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Let us not be little Arnolds in these times : Sudha K F

This is a guest post by SUDHA K F

“His right to march where he likes, meet where he likes, enter where he likes, hoot where he likes, threaten who he likes, smash as he likes. All this I think tends to anarchy. (Mathew Arnold, Culture and Anarchy, 1866)

….It certainly does. Nothing is stranger, in Arnold’s often scrupulous, often self-consciously charming and delicate prose, than the escalation, the coarseness of these Hyde Park verbs…It is a point of view. Certainly it contrives to forget the start of the disorder: the defeat of the reform legislation, the locking of the gates against the reform meeting (for which, as it happens, there were no legal grounds). As so often, it picks up the story at a convenient point: at the point of response, sometimes violent, to repression; not at the repression itself. Even so, it is a point of view and a familiar one.”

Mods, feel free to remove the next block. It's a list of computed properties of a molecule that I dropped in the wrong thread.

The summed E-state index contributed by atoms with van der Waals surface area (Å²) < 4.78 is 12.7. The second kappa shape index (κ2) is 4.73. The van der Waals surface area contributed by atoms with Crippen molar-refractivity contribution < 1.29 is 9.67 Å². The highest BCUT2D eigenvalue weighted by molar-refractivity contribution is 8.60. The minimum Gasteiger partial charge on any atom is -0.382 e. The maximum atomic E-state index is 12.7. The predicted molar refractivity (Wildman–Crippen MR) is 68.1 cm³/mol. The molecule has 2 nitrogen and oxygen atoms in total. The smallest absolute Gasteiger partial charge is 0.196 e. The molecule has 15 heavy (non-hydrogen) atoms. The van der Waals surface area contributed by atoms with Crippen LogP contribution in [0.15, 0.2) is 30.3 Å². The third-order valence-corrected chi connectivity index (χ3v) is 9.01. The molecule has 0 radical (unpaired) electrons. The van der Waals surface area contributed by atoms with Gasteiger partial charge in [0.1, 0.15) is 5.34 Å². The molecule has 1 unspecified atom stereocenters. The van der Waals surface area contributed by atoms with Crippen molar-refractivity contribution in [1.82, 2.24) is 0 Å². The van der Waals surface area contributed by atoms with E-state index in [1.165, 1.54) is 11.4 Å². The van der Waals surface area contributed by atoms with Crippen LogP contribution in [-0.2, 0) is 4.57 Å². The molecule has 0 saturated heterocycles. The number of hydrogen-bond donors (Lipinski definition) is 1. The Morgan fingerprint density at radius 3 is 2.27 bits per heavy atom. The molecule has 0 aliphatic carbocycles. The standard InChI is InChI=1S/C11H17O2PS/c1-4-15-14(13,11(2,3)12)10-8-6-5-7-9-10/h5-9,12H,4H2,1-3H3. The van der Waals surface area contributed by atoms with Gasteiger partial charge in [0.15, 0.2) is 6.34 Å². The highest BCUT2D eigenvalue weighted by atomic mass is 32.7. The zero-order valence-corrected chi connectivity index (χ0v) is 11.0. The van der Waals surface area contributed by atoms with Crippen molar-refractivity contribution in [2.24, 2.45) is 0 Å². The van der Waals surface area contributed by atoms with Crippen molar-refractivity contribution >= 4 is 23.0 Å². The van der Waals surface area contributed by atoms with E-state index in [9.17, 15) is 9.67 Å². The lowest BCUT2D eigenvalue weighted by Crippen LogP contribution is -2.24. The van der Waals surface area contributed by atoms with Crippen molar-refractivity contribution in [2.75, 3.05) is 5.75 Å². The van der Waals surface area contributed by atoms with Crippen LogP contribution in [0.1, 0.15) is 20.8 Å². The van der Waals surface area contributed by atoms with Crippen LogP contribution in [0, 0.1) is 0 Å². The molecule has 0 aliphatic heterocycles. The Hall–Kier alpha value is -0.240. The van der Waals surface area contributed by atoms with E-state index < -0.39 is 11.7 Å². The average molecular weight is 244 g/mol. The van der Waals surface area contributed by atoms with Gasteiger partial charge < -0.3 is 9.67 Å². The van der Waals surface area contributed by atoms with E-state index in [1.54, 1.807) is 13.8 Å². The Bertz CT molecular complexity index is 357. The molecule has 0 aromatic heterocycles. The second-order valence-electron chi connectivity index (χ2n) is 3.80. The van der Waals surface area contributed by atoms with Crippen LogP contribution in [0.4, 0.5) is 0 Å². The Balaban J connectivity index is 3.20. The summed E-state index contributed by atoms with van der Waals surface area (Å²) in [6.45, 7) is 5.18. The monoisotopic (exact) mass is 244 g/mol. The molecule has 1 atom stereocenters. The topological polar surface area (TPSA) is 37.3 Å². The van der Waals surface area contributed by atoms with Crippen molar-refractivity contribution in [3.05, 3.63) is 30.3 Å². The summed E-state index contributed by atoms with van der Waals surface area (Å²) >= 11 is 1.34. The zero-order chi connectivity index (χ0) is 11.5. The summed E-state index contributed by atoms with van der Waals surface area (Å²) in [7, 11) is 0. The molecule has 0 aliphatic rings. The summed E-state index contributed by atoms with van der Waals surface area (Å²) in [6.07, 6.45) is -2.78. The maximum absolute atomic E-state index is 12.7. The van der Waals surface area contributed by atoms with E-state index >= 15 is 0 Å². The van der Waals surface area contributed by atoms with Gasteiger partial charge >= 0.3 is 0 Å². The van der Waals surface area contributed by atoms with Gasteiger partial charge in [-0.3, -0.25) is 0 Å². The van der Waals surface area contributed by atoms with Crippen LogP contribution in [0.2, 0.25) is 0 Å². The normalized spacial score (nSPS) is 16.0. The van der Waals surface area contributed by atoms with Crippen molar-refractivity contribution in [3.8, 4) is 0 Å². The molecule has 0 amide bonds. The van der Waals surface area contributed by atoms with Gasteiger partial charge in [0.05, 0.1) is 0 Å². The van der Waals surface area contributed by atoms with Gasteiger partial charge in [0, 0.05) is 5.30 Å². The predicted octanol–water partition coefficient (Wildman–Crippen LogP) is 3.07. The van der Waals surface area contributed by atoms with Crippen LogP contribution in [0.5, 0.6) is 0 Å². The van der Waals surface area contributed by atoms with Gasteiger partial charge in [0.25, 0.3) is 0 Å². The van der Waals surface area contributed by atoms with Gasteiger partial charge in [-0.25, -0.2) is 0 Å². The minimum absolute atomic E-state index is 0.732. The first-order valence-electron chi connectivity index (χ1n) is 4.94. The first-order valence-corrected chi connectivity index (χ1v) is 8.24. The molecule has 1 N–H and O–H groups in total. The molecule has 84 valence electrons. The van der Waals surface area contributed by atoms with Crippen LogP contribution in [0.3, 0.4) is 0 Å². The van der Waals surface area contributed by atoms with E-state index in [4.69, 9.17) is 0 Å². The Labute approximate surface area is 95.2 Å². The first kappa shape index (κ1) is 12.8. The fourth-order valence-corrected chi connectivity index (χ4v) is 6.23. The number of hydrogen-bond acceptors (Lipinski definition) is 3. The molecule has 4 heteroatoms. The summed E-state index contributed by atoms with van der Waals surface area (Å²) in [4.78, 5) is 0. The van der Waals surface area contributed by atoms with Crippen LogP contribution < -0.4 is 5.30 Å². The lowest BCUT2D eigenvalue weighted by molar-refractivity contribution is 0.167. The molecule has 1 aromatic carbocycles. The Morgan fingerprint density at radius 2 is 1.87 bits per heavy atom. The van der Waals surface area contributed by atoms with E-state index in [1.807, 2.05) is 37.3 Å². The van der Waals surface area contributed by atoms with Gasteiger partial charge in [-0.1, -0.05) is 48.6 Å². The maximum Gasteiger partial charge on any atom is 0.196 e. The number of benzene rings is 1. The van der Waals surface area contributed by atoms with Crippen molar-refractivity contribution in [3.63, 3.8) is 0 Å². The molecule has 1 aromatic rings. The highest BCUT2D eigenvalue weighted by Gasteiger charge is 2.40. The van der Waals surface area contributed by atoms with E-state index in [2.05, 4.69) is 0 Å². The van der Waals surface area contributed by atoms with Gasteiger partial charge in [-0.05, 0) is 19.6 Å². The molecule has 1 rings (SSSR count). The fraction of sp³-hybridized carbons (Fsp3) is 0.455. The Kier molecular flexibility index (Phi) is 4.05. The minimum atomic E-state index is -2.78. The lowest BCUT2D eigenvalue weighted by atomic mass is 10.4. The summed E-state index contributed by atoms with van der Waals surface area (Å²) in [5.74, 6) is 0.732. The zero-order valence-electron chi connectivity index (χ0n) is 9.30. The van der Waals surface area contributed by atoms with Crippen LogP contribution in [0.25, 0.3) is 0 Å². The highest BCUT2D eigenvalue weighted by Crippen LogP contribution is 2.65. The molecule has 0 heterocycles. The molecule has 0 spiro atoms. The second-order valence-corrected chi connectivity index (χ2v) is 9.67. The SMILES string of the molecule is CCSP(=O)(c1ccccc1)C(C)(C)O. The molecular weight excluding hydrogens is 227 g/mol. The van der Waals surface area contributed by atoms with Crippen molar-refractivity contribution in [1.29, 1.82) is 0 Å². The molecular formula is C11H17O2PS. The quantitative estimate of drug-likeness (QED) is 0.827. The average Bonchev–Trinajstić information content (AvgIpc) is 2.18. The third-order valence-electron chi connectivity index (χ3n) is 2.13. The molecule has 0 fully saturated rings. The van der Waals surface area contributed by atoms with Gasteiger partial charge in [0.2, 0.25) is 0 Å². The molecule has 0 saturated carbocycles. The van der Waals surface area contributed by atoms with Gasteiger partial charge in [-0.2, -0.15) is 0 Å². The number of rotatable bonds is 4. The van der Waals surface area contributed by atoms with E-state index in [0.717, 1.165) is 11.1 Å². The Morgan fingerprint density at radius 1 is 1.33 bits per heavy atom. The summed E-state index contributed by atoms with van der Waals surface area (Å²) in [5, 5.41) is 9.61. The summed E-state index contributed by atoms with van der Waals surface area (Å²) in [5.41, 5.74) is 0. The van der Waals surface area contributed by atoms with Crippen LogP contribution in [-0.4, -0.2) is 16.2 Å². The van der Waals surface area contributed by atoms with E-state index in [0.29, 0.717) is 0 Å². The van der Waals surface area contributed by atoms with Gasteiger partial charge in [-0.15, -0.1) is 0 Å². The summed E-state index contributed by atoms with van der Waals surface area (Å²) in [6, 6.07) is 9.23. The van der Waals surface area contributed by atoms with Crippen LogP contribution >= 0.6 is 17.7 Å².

The above excerpt is from an essay by the British Marxist thinker Raymond Williams “One Hundred Years of Culture and Anarchy”, which is part of his path-breaking collection of essays Culture and Materialism. The first paragraph is a quotation that Williams makes from Mathew Arnold’s essay Culture and Anarchy written in the 1860s in response to the workers’ demonstration at Hyde Park asking for voting rights for workers. Arnold’s argument and language is all too familiar to us now, as that is the language available to us through mainstream media and in general the middle class public sphere, while talking about the brutal deployment of force and violence on the students at the University of Hyderabad. Many seem to be in the business of picking up stories at convenient points. Continue reading Let us not be little Arnolds in these times : Sudha K F